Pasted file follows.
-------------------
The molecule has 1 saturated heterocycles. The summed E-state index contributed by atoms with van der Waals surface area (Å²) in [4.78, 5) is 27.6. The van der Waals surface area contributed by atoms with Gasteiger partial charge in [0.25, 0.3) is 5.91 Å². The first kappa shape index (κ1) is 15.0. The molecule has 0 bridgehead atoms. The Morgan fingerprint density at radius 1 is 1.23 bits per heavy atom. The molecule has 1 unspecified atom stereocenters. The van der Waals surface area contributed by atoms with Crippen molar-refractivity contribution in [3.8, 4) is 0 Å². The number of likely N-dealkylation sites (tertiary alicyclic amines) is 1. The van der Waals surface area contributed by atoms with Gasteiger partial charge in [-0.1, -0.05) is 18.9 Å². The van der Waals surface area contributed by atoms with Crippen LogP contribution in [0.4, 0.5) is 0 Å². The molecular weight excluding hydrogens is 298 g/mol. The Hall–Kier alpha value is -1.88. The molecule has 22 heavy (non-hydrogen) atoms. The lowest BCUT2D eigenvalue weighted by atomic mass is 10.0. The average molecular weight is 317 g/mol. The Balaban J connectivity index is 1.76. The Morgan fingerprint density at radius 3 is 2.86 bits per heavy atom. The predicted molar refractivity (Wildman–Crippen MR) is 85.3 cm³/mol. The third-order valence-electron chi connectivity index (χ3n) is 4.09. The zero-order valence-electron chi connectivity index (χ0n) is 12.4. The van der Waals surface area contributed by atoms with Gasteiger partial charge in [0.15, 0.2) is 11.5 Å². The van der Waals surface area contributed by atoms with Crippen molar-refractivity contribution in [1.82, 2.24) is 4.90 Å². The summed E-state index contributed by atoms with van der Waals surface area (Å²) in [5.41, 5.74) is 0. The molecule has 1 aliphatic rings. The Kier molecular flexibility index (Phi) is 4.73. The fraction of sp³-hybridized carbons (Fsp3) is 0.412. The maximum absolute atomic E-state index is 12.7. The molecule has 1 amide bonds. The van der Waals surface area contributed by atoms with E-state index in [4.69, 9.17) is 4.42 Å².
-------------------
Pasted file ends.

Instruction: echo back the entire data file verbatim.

The molecule has 1 saturated heterocycles. The summed E-state index contributed by atoms with van der Waals surface area (Å²) in [4.78, 5) is 27.6. The van der Waals surface area contributed by atoms with Gasteiger partial charge in [0.25, 0.3) is 5.91 Å². The first kappa shape index (κ1) is 15.0. The molecule has 0 bridgehead atoms. The Morgan fingerprint density at radius 1 is 1.23 bits per heavy atom. The molecule has 1 unspecified atom stereocenters. The van der Waals surface area contributed by atoms with Crippen molar-refractivity contribution in [3.8, 4) is 0 Å². The number of likely N-dealkylation sites (tertiary alicyclic amines) is 1. The van der Waals surface area contributed by atoms with Gasteiger partial charge in [-0.1, -0.05) is 18.9 Å². The van der Waals surface area contributed by atoms with Crippen LogP contribution in [0.4, 0.5) is 0 Å². The molecular weight excluding hydrogens is 298 g/mol. The Hall–Kier alpha value is -1.88. The molecule has 22 heavy (non-hydrogen) atoms. The lowest BCUT2D eigenvalue weighted by atomic mass is 10.0. The average molecular weight is 317 g/mol. The Balaban J connectivity index is 1.76. The Morgan fingerprint density at radius 3 is 2.86 bits per heavy atom. The predicted molar refractivity (Wildman–Crippen MR) is 85.3 cm³/mol. The third-order valence-electron chi connectivity index (χ3n) is 4.09. The zero-order valence-electron chi connectivity index (χ0n) is 12.4. The van der Waals surface area contributed by atoms with Gasteiger partial charge in [0.15, 0.2) is 11.5 Å². The van der Waals surface area contributed by atoms with Crippen molar-refractivity contribution in [1.82, 2.24) is 4.90 Å². The summed E-state index contributed by atoms with van der Waals surface area (Å²) in [5.41, 5.74) is 0. The molecule has 1 aliphatic rings. The Kier molecular flexibility index (Phi) is 4.73. The fraction of sp³-hybridized carbons (Fsp3) is 0.412. The maximum absolute atomic E-state index is 12.7. The molecule has 1 amide bonds. The van der Waals surface area contributed by atoms with E-state index in [4.69, 9.17) is 4.42 Å².